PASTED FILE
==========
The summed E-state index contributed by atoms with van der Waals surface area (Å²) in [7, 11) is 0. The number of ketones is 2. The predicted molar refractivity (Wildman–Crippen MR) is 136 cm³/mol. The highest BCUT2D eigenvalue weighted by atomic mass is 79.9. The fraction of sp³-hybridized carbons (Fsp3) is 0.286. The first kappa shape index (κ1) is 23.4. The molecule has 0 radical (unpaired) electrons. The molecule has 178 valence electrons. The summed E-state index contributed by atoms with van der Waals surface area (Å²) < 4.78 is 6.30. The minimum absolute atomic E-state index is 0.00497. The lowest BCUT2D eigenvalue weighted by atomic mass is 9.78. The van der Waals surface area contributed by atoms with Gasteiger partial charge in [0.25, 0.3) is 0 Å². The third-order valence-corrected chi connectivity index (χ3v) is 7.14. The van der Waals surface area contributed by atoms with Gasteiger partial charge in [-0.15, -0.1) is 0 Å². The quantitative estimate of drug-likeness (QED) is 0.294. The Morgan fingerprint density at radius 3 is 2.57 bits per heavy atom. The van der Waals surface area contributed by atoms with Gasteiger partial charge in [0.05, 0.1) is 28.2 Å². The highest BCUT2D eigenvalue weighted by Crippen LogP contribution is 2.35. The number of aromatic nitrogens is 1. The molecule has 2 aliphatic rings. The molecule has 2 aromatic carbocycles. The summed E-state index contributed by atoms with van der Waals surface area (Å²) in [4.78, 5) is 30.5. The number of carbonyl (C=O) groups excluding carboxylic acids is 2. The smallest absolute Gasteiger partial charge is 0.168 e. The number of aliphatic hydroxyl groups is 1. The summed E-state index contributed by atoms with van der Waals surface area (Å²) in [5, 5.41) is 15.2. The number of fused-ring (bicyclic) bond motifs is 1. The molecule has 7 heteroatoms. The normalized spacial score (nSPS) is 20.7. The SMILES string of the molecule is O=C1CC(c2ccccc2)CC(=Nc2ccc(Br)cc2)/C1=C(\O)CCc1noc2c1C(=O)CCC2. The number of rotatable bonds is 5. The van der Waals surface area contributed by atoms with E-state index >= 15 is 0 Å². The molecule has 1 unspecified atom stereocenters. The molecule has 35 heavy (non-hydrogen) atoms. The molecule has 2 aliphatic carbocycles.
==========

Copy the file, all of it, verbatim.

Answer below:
The summed E-state index contributed by atoms with van der Waals surface area (Å²) in [7, 11) is 0. The number of ketones is 2. The predicted molar refractivity (Wildman–Crippen MR) is 136 cm³/mol. The highest BCUT2D eigenvalue weighted by atomic mass is 79.9. The fraction of sp³-hybridized carbons (Fsp3) is 0.286. The first kappa shape index (κ1) is 23.4. The molecule has 0 radical (unpaired) electrons. The molecule has 178 valence electrons. The summed E-state index contributed by atoms with van der Waals surface area (Å²) < 4.78 is 6.30. The minimum absolute atomic E-state index is 0.00497. The lowest BCUT2D eigenvalue weighted by atomic mass is 9.78. The van der Waals surface area contributed by atoms with Gasteiger partial charge in [0.25, 0.3) is 0 Å². The third-order valence-corrected chi connectivity index (χ3v) is 7.14. The van der Waals surface area contributed by atoms with Gasteiger partial charge in [-0.15, -0.1) is 0 Å². The quantitative estimate of drug-likeness (QED) is 0.294. The Morgan fingerprint density at radius 3 is 2.57 bits per heavy atom. The van der Waals surface area contributed by atoms with Gasteiger partial charge in [0.05, 0.1) is 28.2 Å². The highest BCUT2D eigenvalue weighted by Crippen LogP contribution is 2.35. The number of aromatic nitrogens is 1. The molecule has 2 aliphatic rings. The molecule has 2 aromatic carbocycles. The summed E-state index contributed by atoms with van der Waals surface area (Å²) in [4.78, 5) is 30.5. The number of carbonyl (C=O) groups excluding carboxylic acids is 2. The smallest absolute Gasteiger partial charge is 0.168 e. The number of aliphatic hydroxyl groups is 1. The summed E-state index contributed by atoms with van der Waals surface area (Å²) in [5, 5.41) is 15.2. The number of fused-ring (bicyclic) bond motifs is 1. The molecule has 7 heteroatoms. The normalized spacial score (nSPS) is 20.7. The SMILES string of the molecule is O=C1CC(c2ccccc2)CC(=Nc2ccc(Br)cc2)/C1=C(\O)CCc1noc2c1C(=O)CCC2. The number of rotatable bonds is 5. The van der Waals surface area contributed by atoms with E-state index >= 15 is 0 Å². The molecule has 1 unspecified atom stereocenters. The molecule has 35 heavy (non-hydrogen) atoms. The molecule has 2 aliphatic carbocycles.